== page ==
Bridging the promise gap also involves a balance between technology and the human touch. Dr. Robert Pearl, Executive Director and CEO of The Permanente Medical Group, who also spoke at the event, wrote about the example of Dr. Devi Shetty’s Narayana Health Hospitals. He writes that their team of surgeons typically performs about 900 procedures a month which is equivalent to what most U.S. university hospitals do in a year. The hospitals employ cutting edge technology and other simple innovations to improve efficiency and patient care.

The insights gained from Narayana’s model show that while technology increases efficiency of processes, what really makes a difference to customers are the human touch-points. As Mr. Hochman says, “Human touch points matter more because there are less and less of them today and are therefore crucial to the whole customer experience.”

Play

By putting customers at the core of their thinking, many hospitals have been able to apply innovative solutions to solve age old problems. For example, Max Healthcare, introduced paramedics on motorcycles to circumvent heavy traffic and respond faster to critical emergencies. While ambulances reach 30 minutes after a call, the motorcycles reach in just 17 minutes. In the first three months, two lives were saved because of this customer-centric innovation.

Hospitals are also looking at data and consumer research to identify consumer pain points. Rajit Mehta, the MD and CEO of Max Healthcare Institute, who was a panelist at the summit, spoke of the importance of data to understand patient needs. His organisation used consumer research to identify three critical areas that needed work - discharge and admission processes for IPD patients and wait-time for OPD patients. To improve wait-time, they incentivised people to book appointments online. They also installed digital kiosks where customers could punch in their details to get an appointment quickly.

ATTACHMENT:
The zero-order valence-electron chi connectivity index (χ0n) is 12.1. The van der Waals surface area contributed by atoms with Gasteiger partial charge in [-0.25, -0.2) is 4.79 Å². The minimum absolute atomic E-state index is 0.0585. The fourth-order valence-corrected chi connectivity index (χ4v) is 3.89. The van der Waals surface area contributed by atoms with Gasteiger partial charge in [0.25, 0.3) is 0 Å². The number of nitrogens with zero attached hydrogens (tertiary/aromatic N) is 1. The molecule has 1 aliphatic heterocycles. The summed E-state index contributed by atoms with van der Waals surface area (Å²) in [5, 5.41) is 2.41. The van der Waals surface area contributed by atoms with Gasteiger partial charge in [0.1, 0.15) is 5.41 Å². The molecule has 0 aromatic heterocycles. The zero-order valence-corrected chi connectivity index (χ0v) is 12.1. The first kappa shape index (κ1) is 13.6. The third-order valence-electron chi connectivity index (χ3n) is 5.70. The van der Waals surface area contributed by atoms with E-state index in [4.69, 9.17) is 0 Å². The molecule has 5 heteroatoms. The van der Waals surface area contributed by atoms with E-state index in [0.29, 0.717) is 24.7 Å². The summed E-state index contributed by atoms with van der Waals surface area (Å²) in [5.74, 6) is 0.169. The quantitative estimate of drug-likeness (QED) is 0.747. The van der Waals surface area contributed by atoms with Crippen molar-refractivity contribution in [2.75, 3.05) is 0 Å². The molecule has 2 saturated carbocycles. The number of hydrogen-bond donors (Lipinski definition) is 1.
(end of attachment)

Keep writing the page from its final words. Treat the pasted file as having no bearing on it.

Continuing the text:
These were just some of the insights on healthcare management gleaned from the Hospital Leadership Summit hosted by Abbott. In over 150 countries, Abbott is working with hospitals and healthcare professionals to improve the quality of health services.

To read more content on best practices for hospital leaders, visit Abbott’s Bringing Health to Life portal here.

This article was produced on behalf of Abbott by the Scroll.in marketing team and not by the Scroll.in editorial staff.